At the Cumberland Airport, I came to a halt.  In the old days we never - but never - went over to Haystack Mountain and the hospital at less than "real high", as there's no place to land.  Slowly working up at the airport, I saw A3 (Alan Greer) head for he hospital from only 3,000 feet and hit heavy sink most of the way.  He survived the passage. I knew, however, that one could get into trouble following his lead; he had an engine and flew with a different mindset than the motorless majority.  Struggling up a little further, I headed out - WOW what sink!  Coming over the hospital parking lot only a few hundred feet high, I didn't dare look down; past flights told me there absolutely no place to land.  I bumped along to the quarry beside LaVale before realizing I had it made - well, at least for a while.

It was full throttle to Hyndman where the ridge widens in a strange shape, with a multitude of mini-canyons stretching down the sides.  Behind each is turbulent sink waiting to grab you if you happen by below ridge level at slow speed as I did.  Finally I got around this place but was more than halfway down the slope at 55 knots.  The next several minutes were nerve racking as I gradually inched my way back up the slope at low speed with my wing tip very close to the trees.  Because of the shallow slope of the ridge, my belly was close to the trees too - adding even more pucker.  This is a very uncomfortable place to be mixing low speed and small areas of sink, even if you have alternate times of stronger lift.  Each time you hit sink and almost touch the treetops, you must turn away from the ridge and yet have guts enough to turn back closer when the areas of lift come.  Not for the faint hearted.

After inching back to the top, it's gangbusters for the last few miles to Bedford Tower.  I wheel around carefully to get good photos with both cameras.  I certainly don't want to come all this way and screw up my turnpoint pictures.  It was 2:40 P.M. At this time most of the others are ahead of me and doing fine.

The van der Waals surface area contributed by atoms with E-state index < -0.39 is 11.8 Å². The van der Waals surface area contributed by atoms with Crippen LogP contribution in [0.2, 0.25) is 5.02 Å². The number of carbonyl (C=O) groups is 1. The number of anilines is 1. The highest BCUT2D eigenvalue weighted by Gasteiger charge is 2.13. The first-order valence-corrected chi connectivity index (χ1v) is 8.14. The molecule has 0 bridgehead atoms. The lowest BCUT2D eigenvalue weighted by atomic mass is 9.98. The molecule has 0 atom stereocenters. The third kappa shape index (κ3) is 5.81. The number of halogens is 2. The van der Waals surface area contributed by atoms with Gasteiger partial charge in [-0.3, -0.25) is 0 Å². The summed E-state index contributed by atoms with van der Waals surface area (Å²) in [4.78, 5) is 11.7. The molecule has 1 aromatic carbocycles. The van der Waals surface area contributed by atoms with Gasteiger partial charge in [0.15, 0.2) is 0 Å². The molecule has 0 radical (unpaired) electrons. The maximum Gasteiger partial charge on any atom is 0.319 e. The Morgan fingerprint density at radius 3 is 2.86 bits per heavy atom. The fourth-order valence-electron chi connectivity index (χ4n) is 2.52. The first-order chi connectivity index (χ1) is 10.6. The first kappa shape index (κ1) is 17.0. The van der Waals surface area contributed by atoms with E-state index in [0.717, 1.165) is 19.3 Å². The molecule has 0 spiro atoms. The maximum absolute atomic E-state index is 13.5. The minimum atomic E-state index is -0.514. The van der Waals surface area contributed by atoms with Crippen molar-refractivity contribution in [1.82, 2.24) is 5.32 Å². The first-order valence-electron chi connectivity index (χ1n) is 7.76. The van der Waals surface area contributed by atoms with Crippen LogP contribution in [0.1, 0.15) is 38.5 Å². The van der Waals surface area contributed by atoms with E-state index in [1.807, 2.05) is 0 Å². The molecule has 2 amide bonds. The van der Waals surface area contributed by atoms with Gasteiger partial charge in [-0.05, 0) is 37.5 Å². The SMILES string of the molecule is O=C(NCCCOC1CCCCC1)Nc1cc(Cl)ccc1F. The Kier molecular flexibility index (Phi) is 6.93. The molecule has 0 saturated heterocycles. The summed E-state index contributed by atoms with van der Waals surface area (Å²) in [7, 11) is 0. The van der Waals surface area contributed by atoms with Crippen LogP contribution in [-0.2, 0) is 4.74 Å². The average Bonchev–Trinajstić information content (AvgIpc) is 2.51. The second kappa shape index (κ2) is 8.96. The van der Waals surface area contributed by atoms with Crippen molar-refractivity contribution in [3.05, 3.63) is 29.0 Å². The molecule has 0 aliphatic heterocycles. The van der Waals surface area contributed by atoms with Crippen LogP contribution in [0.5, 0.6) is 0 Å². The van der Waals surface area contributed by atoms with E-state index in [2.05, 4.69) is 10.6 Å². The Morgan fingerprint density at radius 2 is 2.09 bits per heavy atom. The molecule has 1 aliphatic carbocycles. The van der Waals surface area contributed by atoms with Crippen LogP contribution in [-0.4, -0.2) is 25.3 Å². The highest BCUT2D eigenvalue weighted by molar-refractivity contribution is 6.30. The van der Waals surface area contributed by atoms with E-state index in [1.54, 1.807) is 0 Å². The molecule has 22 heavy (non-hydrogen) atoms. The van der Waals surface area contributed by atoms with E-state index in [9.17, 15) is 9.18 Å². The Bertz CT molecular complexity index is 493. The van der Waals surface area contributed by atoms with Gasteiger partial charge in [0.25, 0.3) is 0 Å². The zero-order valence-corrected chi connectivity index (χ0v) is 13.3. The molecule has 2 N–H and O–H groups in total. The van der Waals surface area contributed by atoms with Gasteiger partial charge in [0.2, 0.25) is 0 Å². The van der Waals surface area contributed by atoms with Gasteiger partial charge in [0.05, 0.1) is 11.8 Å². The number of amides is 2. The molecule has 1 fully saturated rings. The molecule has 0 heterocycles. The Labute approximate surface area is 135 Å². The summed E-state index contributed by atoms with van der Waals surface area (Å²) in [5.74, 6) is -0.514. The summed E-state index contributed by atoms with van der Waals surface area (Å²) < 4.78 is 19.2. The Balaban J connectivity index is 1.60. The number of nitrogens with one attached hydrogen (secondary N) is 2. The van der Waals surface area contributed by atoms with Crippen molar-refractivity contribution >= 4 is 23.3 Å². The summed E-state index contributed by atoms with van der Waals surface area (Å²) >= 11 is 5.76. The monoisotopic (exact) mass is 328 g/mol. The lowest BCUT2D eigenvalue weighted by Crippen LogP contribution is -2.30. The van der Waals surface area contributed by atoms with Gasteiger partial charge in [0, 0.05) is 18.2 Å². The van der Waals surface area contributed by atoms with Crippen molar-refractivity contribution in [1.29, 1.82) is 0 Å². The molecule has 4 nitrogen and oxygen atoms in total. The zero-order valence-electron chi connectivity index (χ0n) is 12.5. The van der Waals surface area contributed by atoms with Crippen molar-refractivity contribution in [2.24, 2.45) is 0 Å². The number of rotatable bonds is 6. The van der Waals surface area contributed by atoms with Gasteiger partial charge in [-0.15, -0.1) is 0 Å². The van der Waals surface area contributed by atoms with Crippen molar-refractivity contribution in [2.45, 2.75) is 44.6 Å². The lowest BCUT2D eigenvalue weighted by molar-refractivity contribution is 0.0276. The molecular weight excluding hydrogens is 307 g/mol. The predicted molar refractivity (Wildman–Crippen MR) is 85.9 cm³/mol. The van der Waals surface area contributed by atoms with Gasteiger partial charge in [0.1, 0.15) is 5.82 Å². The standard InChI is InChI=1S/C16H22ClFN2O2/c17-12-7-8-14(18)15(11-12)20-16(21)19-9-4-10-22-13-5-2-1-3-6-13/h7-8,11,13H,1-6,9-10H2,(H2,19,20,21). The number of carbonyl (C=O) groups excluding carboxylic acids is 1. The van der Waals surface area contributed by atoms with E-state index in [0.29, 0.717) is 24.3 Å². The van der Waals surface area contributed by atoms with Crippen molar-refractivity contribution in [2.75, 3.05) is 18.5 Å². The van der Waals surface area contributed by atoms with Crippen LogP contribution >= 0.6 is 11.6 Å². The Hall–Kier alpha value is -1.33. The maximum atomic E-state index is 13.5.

With the tailwind, I skipped across LaVale and Haystack ridge soaring down past ABL Labs before finding the thermal I needed.  I got fairly high and tried to stay between four and five thousand (MSL) but was down to ridge top by Keyser.  There I hit a strong core, centered it and after joining 2P I saw the averagers settle to 9 knots up with 9.4 for a few turns.  By far my strongest thermal of the year including Hobbs! Bye-bye Knoblys.  We rolled out at cloudbase at 7,000 feet and had Seneca Rocks in the bag.  That's just past Petersburg and the start of the good stuff.

The fun didn't last long due to my high ground speed; I was at the transition point quicker than expected.  UH passed me for about the fourth and last time.  Our compensating errors caused us to criss-cross so often; he was of course cruising faster in his loaded 20.

Slightly relaxing, I looked around and realized that the environmentalists done have to worry about a depleting bird population here.  Hawks, buzzards and even eagles were everywhere.  Many, many lone red-tails dodged my glider after valiantly trying to protect their territory.  Since this was the time for the broadwing hawk migration, I saw quite a few in two, threes and more but not in large groups (called kettles) of hundreds or even thousands as we have seen before.  I've seen and flown with nothing more spectacular, except maybe the Andean condor in Chile.

Karl Striedieck, the birdwatcher's birdwatcher, later related species he saw this day including one Bald Eagle.  He identified many that we saw after our excited descriptions.  Nothing adds spice to a flight better than seeing gorgeous birds everywhere.

Back to business!  I heard several 15 Meter pilots ahead starting to thermal up for the downwind transition to the Ingalls Ridge.  They were down beyond Mountain Grove at Lake Moomaw.  Since I had altitude in hand from the honker thermal ten miles back, it seemed best to go ahead and ridge bump now. It was no sweat but I intersected at a low northern section of the Ingalls ridge and had to ease up slightly to say on top.  No place to land here for the next ten or so miles to Warm Springs, VA.  We all congregated at Big Knob beside Covington for the downwind transition to the New Castle ridge.  Now as the time to start being ultra conservative.  After bumping along past the Sand Plant to Nutter Mountain, I took part of a thermal, my last of the day, and eased across the remaining downwind jump into Sinking Creek Bowl at New Castle.

Wow!  I could start to smell victory at this point and had to start talking to myself about getting out of racing mode, into survival thinking.  It was 5:00 P.M. and I was bone tired after eight and a half hours in the cockpit.  I called my location to my crew and promised that I would be home in about an hour.  Then I started a serious, stern hour long lecture to myself.  "Your tired. Be careful. Be conservative. Slow down. Stay high. Stop trying to race.  Let the others pass and get ahead. Plenty of time left. Take the gaps a little higher. Keep a sharp lookout.  Watch for ships coming at you out of the glaring southwest sun.  Make the quarry photos perfect. Don't press it. Above all: DON'T but DON'T screw it up now!"